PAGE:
President Ruth Watkins and the University of Utah Chief Safety Officer Marlon Lynch have created new safety committees to accommodate students. Composed of students, faculty and university staff, the new committees are meant to be representative of those on campus every day.
The first committee, the Public Safety Advisory Committee, works directly with the chief safety officer to ensure the safety of students during their time on campus. The committee has plans for educating the university community about the different programs that will be offered through varying outlets. They will be weighing different options to promote a healthier and safer environment on campus while considering cost ratios, liability and privacy concerns. The students and staff on the committee will be representatives of many areas of the U including ASUU, the athletic department, Greek Life, the Office of Equity, Diversity, and Inclusion and U Health.
“This is my first year on campus, but my older brother has been a student here for four years. I knew there were many problems here, but as a man, I’m less worried about myself and more worried about my female classmates or students of color. I hope that these new committees can produce real change here because I don’t know what else the U can do to change,” said Logan Nickisch, a first-year civil engineering student.
The second committee, the Independent Review Committee, also works directly with the chief safety officer. The committee will be personally reviewing complaints made against the public safety department and make recommendations on policies and procedures.
According to Annalisa Purser, director of administration at the Office of the Chief Safety Officer, the types of complaints the committee could review include “issues of excessive force, violation of rights, abusive language or dereliction of duty. The committee is independent of the department and is not intended to replace the existing formal internal review and disciplinary procedures.”
Students have expressed their frustrations with the lack of availability for an escort on campus and for the lack of other safety measures implemented.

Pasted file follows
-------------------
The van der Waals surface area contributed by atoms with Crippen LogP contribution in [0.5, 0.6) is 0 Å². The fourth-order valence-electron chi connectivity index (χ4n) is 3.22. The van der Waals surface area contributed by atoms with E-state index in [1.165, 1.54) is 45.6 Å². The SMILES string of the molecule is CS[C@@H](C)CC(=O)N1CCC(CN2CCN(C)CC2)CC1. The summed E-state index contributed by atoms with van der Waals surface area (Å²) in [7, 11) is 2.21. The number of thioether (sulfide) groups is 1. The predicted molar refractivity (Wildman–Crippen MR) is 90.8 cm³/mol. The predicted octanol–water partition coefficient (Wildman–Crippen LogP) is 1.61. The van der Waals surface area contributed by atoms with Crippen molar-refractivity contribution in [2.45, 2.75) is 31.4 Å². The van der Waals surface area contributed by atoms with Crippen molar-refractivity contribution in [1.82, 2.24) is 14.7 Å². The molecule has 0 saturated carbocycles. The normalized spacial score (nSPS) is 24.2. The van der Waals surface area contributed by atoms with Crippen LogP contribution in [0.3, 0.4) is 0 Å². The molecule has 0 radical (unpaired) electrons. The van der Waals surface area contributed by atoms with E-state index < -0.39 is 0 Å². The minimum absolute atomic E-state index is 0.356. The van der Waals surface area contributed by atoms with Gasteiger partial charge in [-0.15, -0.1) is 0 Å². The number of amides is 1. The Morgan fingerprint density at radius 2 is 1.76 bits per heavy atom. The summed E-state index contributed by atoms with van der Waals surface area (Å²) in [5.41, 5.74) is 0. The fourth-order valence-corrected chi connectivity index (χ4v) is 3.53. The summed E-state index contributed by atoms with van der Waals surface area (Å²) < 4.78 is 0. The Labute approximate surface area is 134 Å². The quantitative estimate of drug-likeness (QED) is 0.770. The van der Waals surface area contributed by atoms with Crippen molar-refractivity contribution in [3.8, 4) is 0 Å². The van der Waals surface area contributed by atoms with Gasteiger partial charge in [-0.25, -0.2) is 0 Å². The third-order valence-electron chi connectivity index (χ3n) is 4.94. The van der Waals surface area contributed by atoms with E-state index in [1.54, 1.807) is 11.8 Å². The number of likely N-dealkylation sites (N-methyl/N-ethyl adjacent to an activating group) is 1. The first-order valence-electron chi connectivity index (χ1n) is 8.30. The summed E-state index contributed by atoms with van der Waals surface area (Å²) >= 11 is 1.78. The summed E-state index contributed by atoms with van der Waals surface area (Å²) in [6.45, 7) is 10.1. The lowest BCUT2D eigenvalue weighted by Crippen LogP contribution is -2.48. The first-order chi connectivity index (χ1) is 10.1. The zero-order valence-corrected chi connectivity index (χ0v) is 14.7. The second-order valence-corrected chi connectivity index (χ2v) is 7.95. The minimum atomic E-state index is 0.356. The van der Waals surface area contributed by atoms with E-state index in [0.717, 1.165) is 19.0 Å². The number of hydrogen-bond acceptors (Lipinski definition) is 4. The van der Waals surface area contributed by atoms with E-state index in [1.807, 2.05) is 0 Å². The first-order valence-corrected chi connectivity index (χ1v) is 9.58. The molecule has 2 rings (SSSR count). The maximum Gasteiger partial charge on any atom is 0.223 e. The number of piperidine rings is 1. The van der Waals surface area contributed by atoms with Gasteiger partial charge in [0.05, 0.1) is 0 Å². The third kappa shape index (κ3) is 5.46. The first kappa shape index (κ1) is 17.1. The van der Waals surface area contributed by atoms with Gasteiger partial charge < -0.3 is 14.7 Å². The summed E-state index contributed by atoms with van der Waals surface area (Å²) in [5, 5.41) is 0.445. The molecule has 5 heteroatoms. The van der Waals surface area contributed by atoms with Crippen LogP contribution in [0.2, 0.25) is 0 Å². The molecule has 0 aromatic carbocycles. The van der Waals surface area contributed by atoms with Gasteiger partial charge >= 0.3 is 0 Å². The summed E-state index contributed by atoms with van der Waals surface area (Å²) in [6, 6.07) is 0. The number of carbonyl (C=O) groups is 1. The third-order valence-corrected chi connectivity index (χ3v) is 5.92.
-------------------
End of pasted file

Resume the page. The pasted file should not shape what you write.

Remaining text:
“As a woman, I have felt unsafe on campus at night, but I usually just have my taser and my pepper spray to keep myself protected. And technically you’re not supposed to have either of those things on campus but I would rather protect myself and break the rules than put myself in the hands of the people who have shown themselves to be incompetent time and time again,” said Abi Huber, information systems student.
The Independent Review Committee will complete their initial investigation, if more is needed, it will receive a follow up from the Chief Safety Officer. According to the committee, there are five conclusions the CSO can make:
Unfounded: The allegations are not factually accurate; the alleged conduct did not occur.
Exonerated: The alleged conduct did occur but was justified under the circumstances.
Sustained: The alleged conduct did occur and was not justified under the circumstances.
Not sustained: The written record of the investigation does not support a determination of whether the alleged conduct occurred. This classification is used whenever a case involves conflicting stories that are not clearly resolvable on the basis of the evidence presented to the committee.
Administratively closed: No investigation was completed due to the fact that the complainant did not cooperate with the investigation (except in an instance of alleged serious or criminal violation).
Following the CSO’s decision, the Independent Review Committee may agree with the decision, disagree, ask for supplementary investigation, suggest different or additional sanctions or request information about the officers’ previous record or to see departmental procedures related to the offense. The committee’s inaugural chair is Amos Guiora, a law professor at S.J. Quinney College of Law. See the rest of the committee’s membership here.
Both of the new committees will be overseen by Keith Squires, the executive officer in the Office of the Chief Safety Officer. Squire served five years as the Commissioner of Public Safety for the State of Utah and has over 30 years of law enforcement experience. Squire was on the team that investigated the independent review after the murder of Lauren McCluskey in 2018.